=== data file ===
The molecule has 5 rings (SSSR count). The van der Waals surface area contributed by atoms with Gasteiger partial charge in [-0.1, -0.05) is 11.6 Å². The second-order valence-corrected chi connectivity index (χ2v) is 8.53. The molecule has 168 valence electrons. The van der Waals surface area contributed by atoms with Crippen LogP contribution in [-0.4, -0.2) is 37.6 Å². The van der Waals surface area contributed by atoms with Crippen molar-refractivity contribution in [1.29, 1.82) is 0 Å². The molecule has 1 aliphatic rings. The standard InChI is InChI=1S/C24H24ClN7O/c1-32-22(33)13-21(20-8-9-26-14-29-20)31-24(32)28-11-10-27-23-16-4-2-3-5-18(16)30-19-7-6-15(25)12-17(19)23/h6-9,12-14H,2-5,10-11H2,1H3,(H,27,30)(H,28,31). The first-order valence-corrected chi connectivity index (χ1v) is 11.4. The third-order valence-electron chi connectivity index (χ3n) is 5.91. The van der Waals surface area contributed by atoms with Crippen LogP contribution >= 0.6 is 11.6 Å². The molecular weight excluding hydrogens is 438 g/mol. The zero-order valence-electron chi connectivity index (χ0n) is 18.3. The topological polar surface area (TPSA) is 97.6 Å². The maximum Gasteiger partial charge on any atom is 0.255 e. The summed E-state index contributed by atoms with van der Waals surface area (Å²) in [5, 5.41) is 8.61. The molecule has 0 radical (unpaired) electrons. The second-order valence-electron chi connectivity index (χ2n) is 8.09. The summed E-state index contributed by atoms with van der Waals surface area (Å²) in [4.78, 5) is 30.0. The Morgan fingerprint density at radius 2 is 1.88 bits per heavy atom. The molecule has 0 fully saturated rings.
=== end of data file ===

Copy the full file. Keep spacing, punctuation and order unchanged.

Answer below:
The molecule has 5 rings (SSSR count). The van der Waals surface area contributed by atoms with Gasteiger partial charge in [-0.1, -0.05) is 11.6 Å². The second-order valence-corrected chi connectivity index (χ2v) is 8.53. The molecule has 168 valence electrons. The van der Waals surface area contributed by atoms with Crippen LogP contribution in [-0.4, -0.2) is 37.6 Å². The van der Waals surface area contributed by atoms with Crippen molar-refractivity contribution in [1.29, 1.82) is 0 Å². The molecule has 1 aliphatic rings. The standard InChI is InChI=1S/C24H24ClN7O/c1-32-22(33)13-21(20-8-9-26-14-29-20)31-24(32)28-11-10-27-23-16-4-2-3-5-18(16)30-19-7-6-15(25)12-17(19)23/h6-9,12-14H,2-5,10-11H2,1H3,(H,27,30)(H,28,31). The first-order valence-corrected chi connectivity index (χ1v) is 11.4. The third-order valence-electron chi connectivity index (χ3n) is 5.91. The van der Waals surface area contributed by atoms with Crippen LogP contribution >= 0.6 is 11.6 Å². The molecular weight excluding hydrogens is 438 g/mol. The zero-order valence-electron chi connectivity index (χ0n) is 18.3. The topological polar surface area (TPSA) is 97.6 Å². The maximum Gasteiger partial charge on any atom is 0.255 e. The summed E-state index contributed by atoms with van der Waals surface area (Å²) in [5, 5.41) is 8.61. The molecule has 0 radical (unpaired) electrons. The second-order valence-electron chi connectivity index (χ2n) is 8.09. The summed E-state index contributed by atoms with van der Waals surface area (Å²) in [4.78, 5) is 30.0. The Morgan fingerprint density at radius 2 is 1.88 bits per heavy atom. The molecule has 0 fully saturated rings.